Copper price is flying too close to the sun - WoodMac
(Kitco News) - Like the Greek legend, the copper market appears to have flown too close to the sun in its historic rise to record levels. Now, prices are falling back down to earth, according to one research firm.
In a report published Tuesday, Julian Kettle, senior vice president and vice-chair of metals and mining at Wood Mackenzie, warned investors not to chase copper prices as the current rally could significantly damage the market's long-term growth.
The Kettle's warning comes as copper prices have fallen sharply, down nearly 6% from their recent record highs, and are testing important support above $4.50 a pound.
July high-grade copper futures last traded at $4.59 a pound, down nearly 3% on the day.
The rally in copper has been driven by a major supply crunch in the marketplace. Demand for copper has seen significant growth as nations look to upgrade their electrical infrastructure as part of the growing green energy transition; at the same time, mine supply has been unable to keep up with this demand.
However, Kettle noted that as prices increase, there is a growing risk of substitution and thrifting among manufacturers.
"In the last supercycle, the copper industry was unable to keep up with China's insatiable demand, with the result that prices initially moved sharply higher. However, subsequent substitution in the form of switching, thrifting and 'lost growth' led to the copper market losing 2% or 400-500 kt per year of demand to aluminum when prices were above US$3 per lb," he said.
Kettle added that many forecasters ignore the fact that aluminum can be an effective substitute for copper.
"While aluminum's conductivity is some 40% below that of copper, it does possess attractive properties – not least its density, which is just 30% of that of copper. This means that an aluminum cable is around 52% of the weight of a copper cable with the same conductivity, a property offering handling and installation benefits," he said.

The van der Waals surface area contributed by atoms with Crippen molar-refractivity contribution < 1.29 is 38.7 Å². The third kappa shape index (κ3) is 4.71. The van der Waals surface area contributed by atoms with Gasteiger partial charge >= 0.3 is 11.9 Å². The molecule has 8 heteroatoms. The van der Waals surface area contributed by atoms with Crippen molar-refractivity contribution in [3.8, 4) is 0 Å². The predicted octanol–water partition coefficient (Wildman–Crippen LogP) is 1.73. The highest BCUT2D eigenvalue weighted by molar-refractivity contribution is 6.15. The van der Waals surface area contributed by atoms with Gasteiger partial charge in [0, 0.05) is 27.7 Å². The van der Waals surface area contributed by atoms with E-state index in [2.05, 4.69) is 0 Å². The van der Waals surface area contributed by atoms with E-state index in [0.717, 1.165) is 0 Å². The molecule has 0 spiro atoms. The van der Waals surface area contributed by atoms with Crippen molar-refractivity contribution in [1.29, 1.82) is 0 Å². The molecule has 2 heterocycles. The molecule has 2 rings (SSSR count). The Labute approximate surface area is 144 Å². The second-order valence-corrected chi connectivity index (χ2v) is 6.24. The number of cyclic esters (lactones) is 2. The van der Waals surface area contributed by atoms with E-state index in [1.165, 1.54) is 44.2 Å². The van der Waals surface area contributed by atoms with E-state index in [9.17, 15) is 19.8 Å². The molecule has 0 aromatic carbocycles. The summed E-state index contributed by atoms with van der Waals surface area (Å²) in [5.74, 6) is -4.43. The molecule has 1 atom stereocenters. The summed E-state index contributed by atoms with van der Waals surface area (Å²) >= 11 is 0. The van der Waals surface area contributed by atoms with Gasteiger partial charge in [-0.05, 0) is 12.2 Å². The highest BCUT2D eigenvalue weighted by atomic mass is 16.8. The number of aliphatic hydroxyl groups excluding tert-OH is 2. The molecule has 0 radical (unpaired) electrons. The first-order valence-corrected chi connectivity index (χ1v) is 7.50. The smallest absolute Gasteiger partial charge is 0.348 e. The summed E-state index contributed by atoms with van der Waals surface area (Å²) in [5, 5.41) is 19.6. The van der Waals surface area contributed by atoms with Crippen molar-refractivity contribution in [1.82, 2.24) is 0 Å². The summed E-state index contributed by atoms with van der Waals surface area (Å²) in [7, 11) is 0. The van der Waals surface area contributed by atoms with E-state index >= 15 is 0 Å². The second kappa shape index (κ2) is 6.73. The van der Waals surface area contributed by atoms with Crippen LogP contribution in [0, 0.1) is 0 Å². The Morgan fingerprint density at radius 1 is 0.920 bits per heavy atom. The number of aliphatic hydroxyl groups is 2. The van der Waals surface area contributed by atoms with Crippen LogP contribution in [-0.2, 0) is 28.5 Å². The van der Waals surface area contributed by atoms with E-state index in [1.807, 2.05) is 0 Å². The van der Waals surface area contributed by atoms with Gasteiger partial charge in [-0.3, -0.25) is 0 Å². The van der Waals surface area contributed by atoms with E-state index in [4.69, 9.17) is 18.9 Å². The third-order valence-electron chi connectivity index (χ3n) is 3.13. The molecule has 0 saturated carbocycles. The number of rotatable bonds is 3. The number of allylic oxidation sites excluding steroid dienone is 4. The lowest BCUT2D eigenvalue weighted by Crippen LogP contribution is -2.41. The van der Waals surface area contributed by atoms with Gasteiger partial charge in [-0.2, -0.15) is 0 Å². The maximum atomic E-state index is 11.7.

"While copper is the metal with the best technical characteristics, once economics are brought into the equation, its superiority is far less clear cut. In fact, given its lower cost, aluminum wins out against copper under virtually any realistic long-term price scenario," he added.
Kettle added that if recent short-term price projections for copper to rise above $5 a pound prove to be accurate, it could create long-term damage to the market, especially if aluminum prices don't follow suit.
Although aluminum prices have seen a sharp rally this year, prices are still far from reaching record highs. Like copper, aluminum is seeing some selling pressure. Aluminum futures on the LME last traded at $2,426.50 a tonne, down 2% on the day.
"So it seems appropriate to draw upon Greek mythology: when Icarus ignored Daedalus's instructions not to fly too close to the sun, the wax in his wings melted and he tumbled out of the sky. While I am no Daedalus, I believe stakeholders would do well to heed the warning that excessively high prices for copper will not be good for the metal in the long term," he said.